Transfer speculation is generally a pain. Agents, players and management spread or plant the most ridiculous tosh, because they have an agenda to serve. And some lazy journalists, I am sure, lap it up and also willingly come up with their own names and scenarios, based on pure invention or the flimsiest of information, to throw into the ring.
Any scientific examination of the rumour mill affecting just Sunderland AFC over the past, say, 10 seasons would confirm the point.
How many of the hundreds of people we were “closing in on”, “set to swoop for” or “hoping to land” were even mentioned between the clubs concerned? How many of the players issuing “come and get me” pleas to this or that of our managers over that period had even thought of leaving where they were, or at least of coming to Wearside?
The clubs don’t help, of course, adopting a completely inconsistent approach to speculative reports, dismissive of some, silent on others and uncommunicative for days on end after everyone else in the world knows a deal has been done.
I have already praised SAFC for an apparent improvement this summer (the Mensah deal being a case in point). But the frenzy of speculation is perhaps marginally less annoying than having to wait for the official announcement.
All the same, as I have explained in the past, in any typical list of supposed targets, 95 per cent of the players named will have attracted NO interest on our part. And several players whose services we have sought have come and gone, or signed, without ever being the subject of speculation.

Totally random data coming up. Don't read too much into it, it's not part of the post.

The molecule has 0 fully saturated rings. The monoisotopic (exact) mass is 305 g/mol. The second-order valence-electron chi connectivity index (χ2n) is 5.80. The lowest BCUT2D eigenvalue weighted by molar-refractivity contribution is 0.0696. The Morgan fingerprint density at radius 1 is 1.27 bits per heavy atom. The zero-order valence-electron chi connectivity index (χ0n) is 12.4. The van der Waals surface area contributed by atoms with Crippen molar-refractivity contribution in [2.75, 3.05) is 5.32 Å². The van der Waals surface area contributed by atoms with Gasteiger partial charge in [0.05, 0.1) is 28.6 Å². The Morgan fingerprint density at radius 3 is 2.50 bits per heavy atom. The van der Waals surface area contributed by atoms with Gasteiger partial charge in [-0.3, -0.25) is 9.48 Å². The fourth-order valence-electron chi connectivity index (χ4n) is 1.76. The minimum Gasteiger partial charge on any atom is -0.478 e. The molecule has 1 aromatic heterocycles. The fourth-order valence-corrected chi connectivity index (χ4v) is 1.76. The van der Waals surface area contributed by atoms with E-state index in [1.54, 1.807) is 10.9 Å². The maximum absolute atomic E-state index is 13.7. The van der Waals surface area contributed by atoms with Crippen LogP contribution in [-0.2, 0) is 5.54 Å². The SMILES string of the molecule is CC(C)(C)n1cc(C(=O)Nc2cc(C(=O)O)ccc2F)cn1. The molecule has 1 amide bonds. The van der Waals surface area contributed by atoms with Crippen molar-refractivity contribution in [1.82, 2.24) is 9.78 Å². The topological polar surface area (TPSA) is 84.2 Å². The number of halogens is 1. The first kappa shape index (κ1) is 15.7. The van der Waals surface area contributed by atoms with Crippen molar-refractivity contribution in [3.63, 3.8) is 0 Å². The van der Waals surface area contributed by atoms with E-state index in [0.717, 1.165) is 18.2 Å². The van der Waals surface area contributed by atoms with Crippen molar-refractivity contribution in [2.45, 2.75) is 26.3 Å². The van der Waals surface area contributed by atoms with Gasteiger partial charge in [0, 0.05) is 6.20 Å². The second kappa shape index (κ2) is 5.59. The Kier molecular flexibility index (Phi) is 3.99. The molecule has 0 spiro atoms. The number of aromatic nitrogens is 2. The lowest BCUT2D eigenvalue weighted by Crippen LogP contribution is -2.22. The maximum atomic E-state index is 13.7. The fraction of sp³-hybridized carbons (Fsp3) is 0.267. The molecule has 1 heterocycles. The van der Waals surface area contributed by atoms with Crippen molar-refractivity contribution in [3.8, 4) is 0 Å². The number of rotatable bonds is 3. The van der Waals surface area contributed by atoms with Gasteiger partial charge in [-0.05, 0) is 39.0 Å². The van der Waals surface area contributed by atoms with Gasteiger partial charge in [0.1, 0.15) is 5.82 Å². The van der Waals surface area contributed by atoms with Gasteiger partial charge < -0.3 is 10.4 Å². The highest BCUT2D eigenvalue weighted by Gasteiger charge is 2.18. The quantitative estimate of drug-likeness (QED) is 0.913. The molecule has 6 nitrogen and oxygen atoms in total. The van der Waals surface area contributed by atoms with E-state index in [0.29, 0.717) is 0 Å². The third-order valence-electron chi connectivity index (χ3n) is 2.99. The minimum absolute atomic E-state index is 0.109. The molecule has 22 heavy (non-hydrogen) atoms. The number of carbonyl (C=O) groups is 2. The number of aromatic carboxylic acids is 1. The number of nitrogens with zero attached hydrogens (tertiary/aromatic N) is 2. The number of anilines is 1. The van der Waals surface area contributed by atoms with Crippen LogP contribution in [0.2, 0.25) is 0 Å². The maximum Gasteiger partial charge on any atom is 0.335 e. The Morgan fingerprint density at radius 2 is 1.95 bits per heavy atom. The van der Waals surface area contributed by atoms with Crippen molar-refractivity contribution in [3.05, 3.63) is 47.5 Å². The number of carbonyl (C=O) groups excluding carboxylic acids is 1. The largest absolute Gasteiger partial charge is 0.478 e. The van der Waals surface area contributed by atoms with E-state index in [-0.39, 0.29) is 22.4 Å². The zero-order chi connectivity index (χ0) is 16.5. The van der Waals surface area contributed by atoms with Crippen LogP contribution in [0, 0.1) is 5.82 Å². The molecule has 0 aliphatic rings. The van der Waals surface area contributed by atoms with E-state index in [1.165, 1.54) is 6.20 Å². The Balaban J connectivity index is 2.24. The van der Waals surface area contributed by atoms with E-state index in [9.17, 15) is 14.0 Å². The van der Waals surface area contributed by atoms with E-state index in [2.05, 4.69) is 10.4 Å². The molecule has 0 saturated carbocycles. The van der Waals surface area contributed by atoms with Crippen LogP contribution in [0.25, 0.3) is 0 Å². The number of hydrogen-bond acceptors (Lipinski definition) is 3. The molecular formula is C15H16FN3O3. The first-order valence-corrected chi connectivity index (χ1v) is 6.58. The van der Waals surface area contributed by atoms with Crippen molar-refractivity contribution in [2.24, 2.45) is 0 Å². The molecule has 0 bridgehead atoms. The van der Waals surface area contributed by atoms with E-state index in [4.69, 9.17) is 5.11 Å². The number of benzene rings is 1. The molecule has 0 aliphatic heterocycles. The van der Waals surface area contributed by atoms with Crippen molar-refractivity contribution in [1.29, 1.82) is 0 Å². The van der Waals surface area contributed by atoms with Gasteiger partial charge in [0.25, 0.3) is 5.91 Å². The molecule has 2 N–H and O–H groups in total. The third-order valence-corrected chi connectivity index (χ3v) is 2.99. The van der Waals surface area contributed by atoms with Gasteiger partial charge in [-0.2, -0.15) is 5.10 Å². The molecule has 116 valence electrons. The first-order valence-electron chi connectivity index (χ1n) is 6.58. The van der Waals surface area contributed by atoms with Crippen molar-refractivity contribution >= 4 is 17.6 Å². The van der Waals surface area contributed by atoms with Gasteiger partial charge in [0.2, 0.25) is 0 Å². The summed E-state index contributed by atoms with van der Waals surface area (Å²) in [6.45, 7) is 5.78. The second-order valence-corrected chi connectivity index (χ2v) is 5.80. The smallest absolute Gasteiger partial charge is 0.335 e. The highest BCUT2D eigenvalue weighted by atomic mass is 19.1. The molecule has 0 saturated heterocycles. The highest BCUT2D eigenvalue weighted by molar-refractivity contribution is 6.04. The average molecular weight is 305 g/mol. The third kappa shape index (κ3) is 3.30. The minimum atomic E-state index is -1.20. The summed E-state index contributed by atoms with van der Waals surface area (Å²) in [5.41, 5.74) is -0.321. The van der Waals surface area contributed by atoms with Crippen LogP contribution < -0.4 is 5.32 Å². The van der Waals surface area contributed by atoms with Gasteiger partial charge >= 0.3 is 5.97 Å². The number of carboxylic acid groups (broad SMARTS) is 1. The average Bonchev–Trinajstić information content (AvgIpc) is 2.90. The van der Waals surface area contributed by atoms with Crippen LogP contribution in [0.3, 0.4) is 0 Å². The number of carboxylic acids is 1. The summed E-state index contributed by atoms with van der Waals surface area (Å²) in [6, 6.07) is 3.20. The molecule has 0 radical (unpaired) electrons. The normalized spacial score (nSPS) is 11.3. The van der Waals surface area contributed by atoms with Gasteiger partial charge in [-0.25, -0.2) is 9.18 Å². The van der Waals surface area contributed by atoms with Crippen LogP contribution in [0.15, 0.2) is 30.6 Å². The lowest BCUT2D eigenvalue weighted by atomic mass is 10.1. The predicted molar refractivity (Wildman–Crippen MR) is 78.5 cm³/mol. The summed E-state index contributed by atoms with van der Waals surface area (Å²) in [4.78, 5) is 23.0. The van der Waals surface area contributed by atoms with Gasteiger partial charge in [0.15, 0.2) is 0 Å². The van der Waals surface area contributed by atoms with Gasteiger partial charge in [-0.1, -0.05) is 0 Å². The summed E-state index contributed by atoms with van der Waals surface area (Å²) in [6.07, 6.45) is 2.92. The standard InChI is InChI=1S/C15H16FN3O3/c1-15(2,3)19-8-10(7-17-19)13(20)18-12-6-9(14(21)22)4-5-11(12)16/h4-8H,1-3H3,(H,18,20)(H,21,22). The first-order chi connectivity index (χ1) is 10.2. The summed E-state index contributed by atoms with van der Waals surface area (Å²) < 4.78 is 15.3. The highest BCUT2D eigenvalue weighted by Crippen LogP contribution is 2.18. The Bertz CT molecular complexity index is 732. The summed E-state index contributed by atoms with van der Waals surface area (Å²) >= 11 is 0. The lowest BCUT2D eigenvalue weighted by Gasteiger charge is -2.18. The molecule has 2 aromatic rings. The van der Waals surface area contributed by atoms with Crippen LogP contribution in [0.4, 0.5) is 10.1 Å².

So let us, if we can, take with a pinch of salt all the talk that Andy Reid may be on his way out of the Stadium of Light.
I have no idea whether Steve Bruce has washed his hands of him. But then I haven’t even heard Andy Reid sing or play the banjo, and I’m assured he does both.
The signs are not good.
If he does go, all I will say is: “What a shame.” And that we will be losing a player possessing qualities we have seen precious little of in recent seasons, able to pass a ball with precision and insight (or just to a player wearing the same colours), to open up a defence.
Only Malbranque, of those at the club of whom we know enough, seems to have the same level of basic skill. There was so much more we might have seen from Reid, especially when you remember how lamentable was the service to Darren Bent for large chunks of last season (when Reid was out injured).
On the other hand, he’s injury-prone, can’t take a corner to save his life and will understandably not settle for the role of also-ran at this stage of his career (he’s 27).
Even so, the balance is in his favour. I found myself in the unusual position of thinking the News of the World got something spot-on when it said: “Reid has been unfairly sidelined during Sunderland’s pre-season and, while he can stay and fight for his place, the midfielder knows he is too good a player to stay on the fringes of any club.”
If Andy goes, I wish him – much more, funnily enough, than I wished Kenwyne, though I fully recognised the big man’s ability – the very best. Provided he sets his geographical sights beyond Tyneside.